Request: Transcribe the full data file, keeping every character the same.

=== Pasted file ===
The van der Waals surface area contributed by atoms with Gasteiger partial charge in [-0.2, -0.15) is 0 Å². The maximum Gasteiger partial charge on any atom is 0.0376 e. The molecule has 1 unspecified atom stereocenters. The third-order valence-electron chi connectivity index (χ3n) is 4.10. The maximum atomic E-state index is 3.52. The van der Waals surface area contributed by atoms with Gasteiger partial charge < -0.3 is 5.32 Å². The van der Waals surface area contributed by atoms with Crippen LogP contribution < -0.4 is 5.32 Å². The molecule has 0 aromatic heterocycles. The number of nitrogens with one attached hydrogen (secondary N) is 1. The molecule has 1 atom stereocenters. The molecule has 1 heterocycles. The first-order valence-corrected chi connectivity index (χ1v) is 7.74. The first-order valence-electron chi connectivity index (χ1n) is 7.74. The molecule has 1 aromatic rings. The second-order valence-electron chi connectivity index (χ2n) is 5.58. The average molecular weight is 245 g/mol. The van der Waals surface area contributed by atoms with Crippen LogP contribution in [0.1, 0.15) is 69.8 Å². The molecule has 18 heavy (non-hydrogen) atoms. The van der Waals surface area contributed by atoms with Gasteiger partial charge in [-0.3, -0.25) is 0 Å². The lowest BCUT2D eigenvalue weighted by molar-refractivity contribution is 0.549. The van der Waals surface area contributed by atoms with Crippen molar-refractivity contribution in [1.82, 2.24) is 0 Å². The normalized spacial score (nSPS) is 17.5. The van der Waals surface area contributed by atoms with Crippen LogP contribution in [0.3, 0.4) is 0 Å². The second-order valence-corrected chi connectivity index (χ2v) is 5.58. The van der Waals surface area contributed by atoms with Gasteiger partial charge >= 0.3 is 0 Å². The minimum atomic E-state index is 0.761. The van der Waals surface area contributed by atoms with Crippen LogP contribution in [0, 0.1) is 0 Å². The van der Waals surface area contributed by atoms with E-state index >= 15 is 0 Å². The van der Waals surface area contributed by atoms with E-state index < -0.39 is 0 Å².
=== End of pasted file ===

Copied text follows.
The van der Waals surface area contributed by atoms with Gasteiger partial charge in [-0.2, -0.15) is 0 Å². The maximum Gasteiger partial charge on any atom is 0.0376 e. The molecule has 1 unspecified atom stereocenters. The third-order valence-electron chi connectivity index (χ3n) is 4.10. The maximum atomic E-state index is 3.52. The van der Waals surface area contributed by atoms with Gasteiger partial charge < -0.3 is 5.32 Å². The van der Waals surface area contributed by atoms with Crippen LogP contribution < -0.4 is 5.32 Å². The molecule has 0 aromatic heterocycles. The number of nitrogens with one attached hydrogen (secondary N) is 1. The molecule has 1 atom stereocenters. The molecule has 1 heterocycles. The first-order valence-corrected chi connectivity index (χ1v) is 7.74. The first-order valence-electron chi connectivity index (χ1n) is 7.74. The molecule has 1 aromatic rings. The second-order valence-electron chi connectivity index (χ2n) is 5.58. The average molecular weight is 245 g/mol. The van der Waals surface area contributed by atoms with Crippen LogP contribution in [0.1, 0.15) is 69.8 Å². The molecule has 18 heavy (non-hydrogen) atoms. The van der Waals surface area contributed by atoms with Gasteiger partial charge in [-0.3, -0.25) is 0 Å². The lowest BCUT2D eigenvalue weighted by molar-refractivity contribution is 0.549. The van der Waals surface area contributed by atoms with Crippen molar-refractivity contribution in [1.82, 2.24) is 0 Å². The normalized spacial score (nSPS) is 17.5. The van der Waals surface area contributed by atoms with Crippen LogP contribution in [0.3, 0.4) is 0 Å². The second-order valence-corrected chi connectivity index (χ2v) is 5.58. The van der Waals surface area contributed by atoms with Gasteiger partial charge >= 0.3 is 0 Å². The minimum atomic E-state index is 0.761. The van der Waals surface area contributed by atoms with Crippen LogP contribution in [0, 0.1) is 0 Å². The van der Waals surface area contributed by atoms with E-state index >= 15 is 0 Å². The van der Waals surface area contributed by atoms with E-state index < -0.39 is 0 Å².